Placards at the University of London cops off campus demo, 2013. Credit: Demotix/Peter Marshall.
Students have been at the forefront of social and political change throughout modern history. From supporting the anti-apartheid struggle, to standing against racism and against the Vietnam War, student participation has become more crucial than ever for any progressive movement. We see this in today’s movement for Palestine, as students at numerous universities lead campaigns for the boycott of and divestment from Israel.
In South Africa, June 16 is Youth Day. The day commemorates the Soweto Uprising during Apartheid in 1976, where students took the lead in protesting against the Afrikaans Medium Decree. The decree required black schools to use Afrikaans as the medium of instruction from the final year of primary school until graduation - another discriminatory policy intended to undermine the identity of black South Africans through suppressing their indigenous language.
Alongside protests in South Africa, British student actions in relation to Apartheid and during the Vietnam War influenced public opinion, and exerted pressure on the UK government to change its policy. The 18-year student campaign against Barclays, for example, eventually succeeded in persuading the bank to stop engaging with Apartheid South Africa. In 1980, succumbing to pressure, Camden Council withdrew its funds from Barclays. One year later, the Labour Party listened to student demands and called upon all labour-controlled councils to close their accounts. In 1986, 15 local councils boycotted Barclays. The campaign did not stop until Barclays divested completely from the Apartheid regime in March 1987.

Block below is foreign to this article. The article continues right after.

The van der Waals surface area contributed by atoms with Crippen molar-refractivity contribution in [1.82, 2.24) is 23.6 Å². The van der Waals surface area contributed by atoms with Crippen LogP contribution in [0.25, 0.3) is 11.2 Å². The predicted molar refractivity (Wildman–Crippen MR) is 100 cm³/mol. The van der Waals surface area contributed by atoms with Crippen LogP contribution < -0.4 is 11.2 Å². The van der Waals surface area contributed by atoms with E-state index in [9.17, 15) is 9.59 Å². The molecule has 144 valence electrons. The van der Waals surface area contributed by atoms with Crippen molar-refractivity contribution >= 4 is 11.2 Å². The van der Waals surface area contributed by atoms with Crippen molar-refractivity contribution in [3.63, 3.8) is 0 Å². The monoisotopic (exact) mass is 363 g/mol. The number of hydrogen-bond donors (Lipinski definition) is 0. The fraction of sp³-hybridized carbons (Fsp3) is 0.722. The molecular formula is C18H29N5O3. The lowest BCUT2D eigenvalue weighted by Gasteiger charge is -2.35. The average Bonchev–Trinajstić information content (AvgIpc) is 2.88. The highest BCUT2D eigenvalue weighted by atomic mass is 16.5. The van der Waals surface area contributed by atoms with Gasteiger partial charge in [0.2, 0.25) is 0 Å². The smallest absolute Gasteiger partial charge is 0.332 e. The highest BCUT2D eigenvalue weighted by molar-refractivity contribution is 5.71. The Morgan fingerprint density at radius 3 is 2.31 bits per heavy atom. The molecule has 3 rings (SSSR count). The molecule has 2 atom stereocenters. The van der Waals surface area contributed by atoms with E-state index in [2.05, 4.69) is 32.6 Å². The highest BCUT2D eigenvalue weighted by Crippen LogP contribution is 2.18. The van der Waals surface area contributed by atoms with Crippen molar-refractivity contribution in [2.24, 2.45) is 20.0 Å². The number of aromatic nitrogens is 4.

It was students’ consciousness of their duty towards humanity, towards their fellow oppressed students in South Africa, that made a meaningful contribution towards social change. As Nelson Mandela said, “To be free is not merely to cast off one’s chains, but to live in a way that respects and enhances the freedom of others”. The students who were dedicated to the Barclays campaign were truly committed to respecting and enhancing the freedom of the tyrannized. They consciously upheld human worth and dignity.
Today, however, politicians and the police are deliberately attempting to depoliticise student unions and repress student activism.
Research conducted by the Institute of Policy Research (IPR) at the University of Bath showed that political campaigns run by student activists are not only targeted by the police but also by corporate security intelligence. Deplorable tactics have been employed, such as group infiltrations, data gathering and campaign manipulation.
This repression was starkly displayed after the infamous 2010 increase in university tuition fees to £9,000 a year, provoking an angry crowd to storm the Conservative Party HQ at Westminster. While cuts to university funding may have been the immediate catalyst for action, the protesters' reasons were complex. Student mobilisation was a mass rejection of the government's higher education agenda in its entirety, from privatisation of university facilities to poor wages and staff redundancies. It was an act of honesty and genuine concern in the face of policy that was gambling with the education system.
The upsurge in 2010 took the police by surprise but in the following years incidents of violent repression became common. Mass arrests, kettling and other disproportionate tactics deterred many students from exercising proactive citizenship in bettering student activism on and off campus.
2013 saw some important campus-based actions, such as occupations and sit-ins at the University of Sussex and the University of London, for example. As Areeb Ullah, education vice president at King’s College London students' union, explains: “The purpose of the Senate House occupation was to protest against the closure of the University of London Union and the selling off of the student loans to private companies."